I move into the front room, my favourite room. It smells of furniture wax – Bev must have done it while I was out yesterday.She uses the wax – along with her Vicks VapoRub and her copper bracelets – as part of an arsenal against decay and time, suffocating the world with a layer of polyvinyls to make it shiny and preserve it forever like the plastic food in Japanese restaurant windows. She sprays the glass-fronted bookcases, the wooden arms of the chairs, even – I have witnessed this – the leaves of the rubber plant. One day I will sit too long and she will spray me as well, preserving me for all time as an exhibit: ‘European Refugee from Mid-Twentieth Century’. Not that I need preserving. Unkraut vergeht nicht, my mother used to say: you can’t kill a weed.The other side of the package reads ‘Columbia University New York, Department of Germanic Languages’. Here in Sydney, the events of the world wash up later as story, smoothed and blurred as fragments of glass on the sand. And now?
Dear Dr Becker,We refer to previous correspondence in this matter. As you are aware, the Mayflower Hotel is to be demolished at the end of 2001. The building is being emptied in preparation for this.
Um Gottes willen! How would I be aware? Sitting here in Bondi? And what ‘previous correspondence’? Then again, it might have slipped my mind.
The enclosed documents, belonging to Mr Ernst Toller, were found in a safe in the basement. The material consists of a first edition of Mr Toller’s autobiography, I Was a German, together with sheets of typed amendments to it. A handwritten note with the words ‘For Ruth Wesemann’ was found on top of them. The German Restitutions Authority has confirmed that you were formerly known as Ruth Wesemann.Should you so decide, the Butler Library of our university would be honoured to house this material for future generations. We already hold first editions of all Toller’s plays, and his correspondence from his time in the United States. We have taken the liberty of making copies for safekeeping.If I or any member of the university faculty can be of assistance to you, we would welcome the opportunity.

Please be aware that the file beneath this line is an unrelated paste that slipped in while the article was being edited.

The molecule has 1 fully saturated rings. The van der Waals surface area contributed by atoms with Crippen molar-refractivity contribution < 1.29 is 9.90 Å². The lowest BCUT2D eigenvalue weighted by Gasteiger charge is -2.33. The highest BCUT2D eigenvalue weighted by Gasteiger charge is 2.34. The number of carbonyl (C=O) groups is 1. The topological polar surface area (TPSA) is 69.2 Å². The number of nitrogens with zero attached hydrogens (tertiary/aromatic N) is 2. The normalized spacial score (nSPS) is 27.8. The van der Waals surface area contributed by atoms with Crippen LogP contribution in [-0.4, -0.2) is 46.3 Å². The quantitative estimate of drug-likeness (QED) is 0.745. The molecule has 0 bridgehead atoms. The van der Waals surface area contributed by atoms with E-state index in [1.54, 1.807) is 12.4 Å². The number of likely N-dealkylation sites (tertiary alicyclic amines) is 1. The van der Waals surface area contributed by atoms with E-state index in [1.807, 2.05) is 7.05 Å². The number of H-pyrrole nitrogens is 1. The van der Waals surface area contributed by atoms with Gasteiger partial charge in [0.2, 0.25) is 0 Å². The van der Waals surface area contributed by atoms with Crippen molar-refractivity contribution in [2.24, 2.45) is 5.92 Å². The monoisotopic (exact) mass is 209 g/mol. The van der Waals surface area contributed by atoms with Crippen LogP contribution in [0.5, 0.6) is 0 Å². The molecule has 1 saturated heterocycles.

Yours sincerely,Mary E. CunniliffeBrooke Russell Astor Director for Special Collections
Toller!His book is brittle as old skin, or a pile of leaves. The spine is broken, sprung loose from the cloth cover because of the sheets of paper thrust between its pages. Something from him to me: it canonly be about her.I reach to put it for a moment on the coffee table but my hands are shaking and some of the papers fall out onto the glass, then slip off to the floor. Inside me a sharpness – my hand moves to check the patch over my heart.In his presence, and hers, I am returned to my core self. All my wry defences, my hard-won caustic shell, are as nothing. I was once so open to the world it hurts. The room blurs.When I pick the book up again, it falls open at the first, typed insertion:
I call to mind a woman, to whose courageous act I owe the saving of these manuscripts. When in January, 1933, the Dictator of Braunau was given power against the German People, Dora Fabian, whose life has ended sorrowfully in exile, went to my flat and brought away to safety two trunk-loads of manuscripts. The police got to know of what she had done and sent her to prison. She said that the papers had been destroyed. After she was released from prison she fled from Germany, and, shortly before her death, she got the papers out of Germany with the assistance of a disillusioned Nazi.
Ernst TollerNew York, May 1939
Toller was always a master of compression.I pull a rug over my knees. I’d like to crawl back inside the night, perhaps to dream of her. But one can control dreams less than anything in life, which is to say, not at all.
Extract from All That I Am by Anna Funder, published by Hamish Hamilton, 2011, now available from www.penguin南京夜网.au
This story Administrator ready to work first appeared on Nanjing Night Net.